"It's sort of painful," he says, about hearing such responses." - WSJ (10/31/2012)
Memorizing frameworks is not good case prep. Being prepared means being at ease in the case setting. Proficiency with 'case math' is crucial for that. Use casebase to learn the techniques, practice the math, and put it all into use with case studies.
~ 11 Case Studies
Sourced from McKinsey, BCG, Bain, PwC, Deloitte, and Accenture. Answer checking is automated and explanations are available for each question.
~ 9 Notes
On the theory and technique behind case math. Covers estimation, large number multiplication and division, percentages, fractions, and business terms.
~ Automated Math Sets
For all the types of math covered in the notes and the math you’ll see in cases. Practice covers precision and estimation. Pace and error feedback after each set.
~ Performance metrics
A stats page with graphs detailing your pace and accuracy for each type of math set, for both precision and estimation. Also includes graphs on total and recently answered as measures of progress and engagement.
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FROM THE INTRODUCTION:
Case preparation is wasted time if it takes the wrong form. Today’s most commonly used guides outline elaborate frameworks for the reader to memorize and detail point by point how candidates should present themselves. But when you approach each case and question with a prefabricated answer your responses become formulaic, not insightful. Almost without exception, this is painfully obvious to the interviewer.
As with any pursuit, the best preparation will focus on building a solid foundation. That means developing a close familiarity with the material and calculations you’ll face in case studies as well as learning to form and articulate conclusions based on limited information.
This guide was designed to provide that sort of preparation. First and foremost it offers instruction and practice in the type of math that underlies these interviews. Then, with the accompanying cases you will break down and solve actual interview questions.
Many smart candidates botch case interviews simply because they’re unused to performing mental or back of the envelope math. Fortunately, these are easy skills to learn. For the type of math you’ll do in case interviews, semi-regular practice with this guide over a handful of weeks will be more than sufficient.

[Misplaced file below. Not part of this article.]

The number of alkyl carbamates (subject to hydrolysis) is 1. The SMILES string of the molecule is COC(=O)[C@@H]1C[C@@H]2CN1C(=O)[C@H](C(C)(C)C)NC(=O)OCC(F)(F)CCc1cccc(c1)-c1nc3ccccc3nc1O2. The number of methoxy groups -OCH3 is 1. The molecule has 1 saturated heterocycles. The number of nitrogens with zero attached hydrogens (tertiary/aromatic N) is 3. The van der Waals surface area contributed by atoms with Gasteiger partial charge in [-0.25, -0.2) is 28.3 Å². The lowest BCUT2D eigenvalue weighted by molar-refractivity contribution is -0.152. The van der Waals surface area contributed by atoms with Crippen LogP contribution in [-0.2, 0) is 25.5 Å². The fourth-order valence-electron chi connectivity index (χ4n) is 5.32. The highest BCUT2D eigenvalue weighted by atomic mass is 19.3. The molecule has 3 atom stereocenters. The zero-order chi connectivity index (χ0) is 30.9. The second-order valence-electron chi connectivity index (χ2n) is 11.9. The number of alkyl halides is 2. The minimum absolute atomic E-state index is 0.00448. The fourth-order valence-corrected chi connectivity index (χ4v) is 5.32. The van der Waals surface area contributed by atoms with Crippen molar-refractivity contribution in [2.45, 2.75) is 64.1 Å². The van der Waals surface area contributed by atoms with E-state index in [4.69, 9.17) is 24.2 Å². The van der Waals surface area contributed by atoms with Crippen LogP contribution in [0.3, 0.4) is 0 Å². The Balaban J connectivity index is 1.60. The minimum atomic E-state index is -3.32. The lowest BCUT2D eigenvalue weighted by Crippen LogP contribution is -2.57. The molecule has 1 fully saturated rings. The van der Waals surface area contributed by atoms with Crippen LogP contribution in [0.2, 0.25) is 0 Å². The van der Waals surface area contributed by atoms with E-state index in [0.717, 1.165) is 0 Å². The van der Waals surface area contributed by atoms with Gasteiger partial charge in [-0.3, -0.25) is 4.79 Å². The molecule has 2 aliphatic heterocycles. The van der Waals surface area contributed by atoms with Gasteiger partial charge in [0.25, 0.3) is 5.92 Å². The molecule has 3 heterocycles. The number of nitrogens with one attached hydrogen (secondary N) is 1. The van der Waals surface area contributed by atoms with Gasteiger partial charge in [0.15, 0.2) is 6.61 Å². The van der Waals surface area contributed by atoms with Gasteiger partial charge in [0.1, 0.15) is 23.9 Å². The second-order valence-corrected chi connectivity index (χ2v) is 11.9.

Each of the lessons in this guide focuses on a type of calculation you will make in interviews. This review draws on existing literature covering mental and rapid calculation, but the lessons are heavily adapted to suit the kind of math found in case studies, where reasonable estimation is valued over minute precision.
As noted earlier, you must also become comfortable forming and articulating conclusions with limited information. The notion that good responses can be memorized is nonsensical. Engineers will see different solutions than will MBAs; what matters is the worth and articulation of the idea. This sort of extemporization takes some getting used to. If our guide cannot offer feedback, it can at least offer practice. Scattered through the accompanying cases are open-ended questions with sample responses.
Ultimately the purpose of this guide is not to supplant practice with a partner, but to complement it. In this guide are the base set of skills and knowledge - primarily math related - that will help you feel at ease in your interview. It’s true that being able to do the math quickly and easily doesn’t make you any smarter, but it will foster confidence and free up your thoughts to focus on the real substance of the case.